2. Joe says:

    The basic point of the post is valid & appreciated.

  3. Ronald Krotoszynski says:

    Dear Joe:

    You need to re-read the Bush v. Gore opinions and vote count. On the REMEDY for the Equal Protection Clause violation, the decision to order the Florida recount stopped was 5-4 (along predictable lines). HOWEVER, the the per curiam holding that equal protection principles require minimum rationality in conducting a recount was, in point of fact, 7-2. Justices Souter and Breyer both agreed that Florida’s utterly random recount procedures violated the Equal Protection Clause; both dissented, however, with respect to the remedy. As it happens, and perhaps oddly, Justices Stevens and Ginsburg declared the radically inconsistent vote counting protocols, even from table to table in the same county and using the same voting machines, to be “good enough for government work.” Thus, the notion that equal protection principles constrain a recount was 7-2, not 9-0 (or 5-4). Check the opinion.

  4. Ken Arromdee says:

    Claiming that this proposal is a voting rights act is like claiming that a law prohibiting abortion is an anti-murder act–the description you give the act pretends to be neutral, but is really only for people who agree with you. Some people do not believe that abortion is murder, and some people do not believe that photo ID requirements violate voting rights.

  5. Joe says:

    Sorry. I read the opinions then and later.

    Four justices dissented. They did not concur in any part of the ruling. There was no 7-2 ruling. Florida’s recount procedures were not “utterly random” also Justice Breyer “concurred” in full in Justice Stevens’ dissent.

    Breyer didn’t “concur” in part; he in fact merely said that there “may well have” been an EP violation. Souter said there was a problem, but “The Court should not have reviewed” the case all the same. Souter also dissented. There was therefore no “holding” joined by seven justices even if two in some fashion agreed with them on the alleged problem.

    The OP also said: “Voting constitutes a fundamental right for purposes of applying and enforcing the Equal Protection Clause” is precedent, including 7-2 in Bush v. Gore. Stevens cited Reynold v. Sims “when individual votes within the same State were weighted unequally,” so I’m unsure why he and Ginsburg doesn’t count on this principle.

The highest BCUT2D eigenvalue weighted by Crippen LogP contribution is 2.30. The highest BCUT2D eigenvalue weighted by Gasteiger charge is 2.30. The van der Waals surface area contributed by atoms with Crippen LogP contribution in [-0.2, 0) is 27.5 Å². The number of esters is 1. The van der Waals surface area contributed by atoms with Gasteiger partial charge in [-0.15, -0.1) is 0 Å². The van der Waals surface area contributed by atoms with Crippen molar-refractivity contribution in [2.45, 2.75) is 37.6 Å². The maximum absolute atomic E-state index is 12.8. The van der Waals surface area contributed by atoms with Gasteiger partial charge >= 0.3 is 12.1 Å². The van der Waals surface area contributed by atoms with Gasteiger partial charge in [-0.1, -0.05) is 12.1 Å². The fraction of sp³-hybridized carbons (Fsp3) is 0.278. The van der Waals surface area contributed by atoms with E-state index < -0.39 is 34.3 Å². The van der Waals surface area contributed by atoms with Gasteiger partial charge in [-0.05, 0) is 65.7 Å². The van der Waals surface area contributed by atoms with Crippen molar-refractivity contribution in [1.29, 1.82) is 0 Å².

He disagreed on using the Reynolds standard when “we have never before called into question the substantive standard by which a State determines that a vote has been legally cast.” But, in other cases, he would agree that “voting” is a fundamental right for EPC purposes. Again, Ginsburg agreed in Crawford.

    I agree with the basic point of the post but sorry Bush v. Gore was a 5-4 ruling. Four justices “dissenting,” Breyer joining Stevens’ in full. None of the four “concurred” with some “holding” of the per curiam. Saying they in some fashion agreed with general principles but noting that ultimately they “dissented” given what occurred is not that.

  6. Brett Bellmore says:

    “Florida’s recount procedures were not “utterly random””

    Got that right; Utterly random wouldn’t have been so bad, it would have canceled out on average. Arbitrary discretion is actually considerably worse than “utterly random”, because it’s capable of bias.

  7. Joe says:

    Any recount, any electoral, procedure carried out by humans is “capable of bias.”

    The ridiculousness of Bush v. Gore was largely that the assumed problem was not improved, but if anything worsened, by the ruling. The whole system was messed up, messed up some more by recent electoral rule changes, and an imperfect attempt to make the best of things was far from “utter random.”

  8. Brett Bellmore says:

    The real absurdity is that the courts have this “political question” doctrine, which they use to duck perfectly ordinary application of laws, and along comes a case where it legitimately applies, (The HOUSE is the judge of electors, per the Constitution, not the courts.) and they take the case anyway.

    There certainly was a very serious problem in the Florida recounts, in that the Florida supreme court flatly refused to set any uniform standard for judging ballots, in the face of evidence that the people doing the counting were engaged in partisan manipulation of the standards on a real time basis. But it was a problem for the Florida legislature, (By impeachment) and the House, (By choosing which competing slate of electors to accept.) to solve. Not the Supreme court’s.

    Even if you think they did the right thing, (I do.) they weren’t the ones entitled to do it.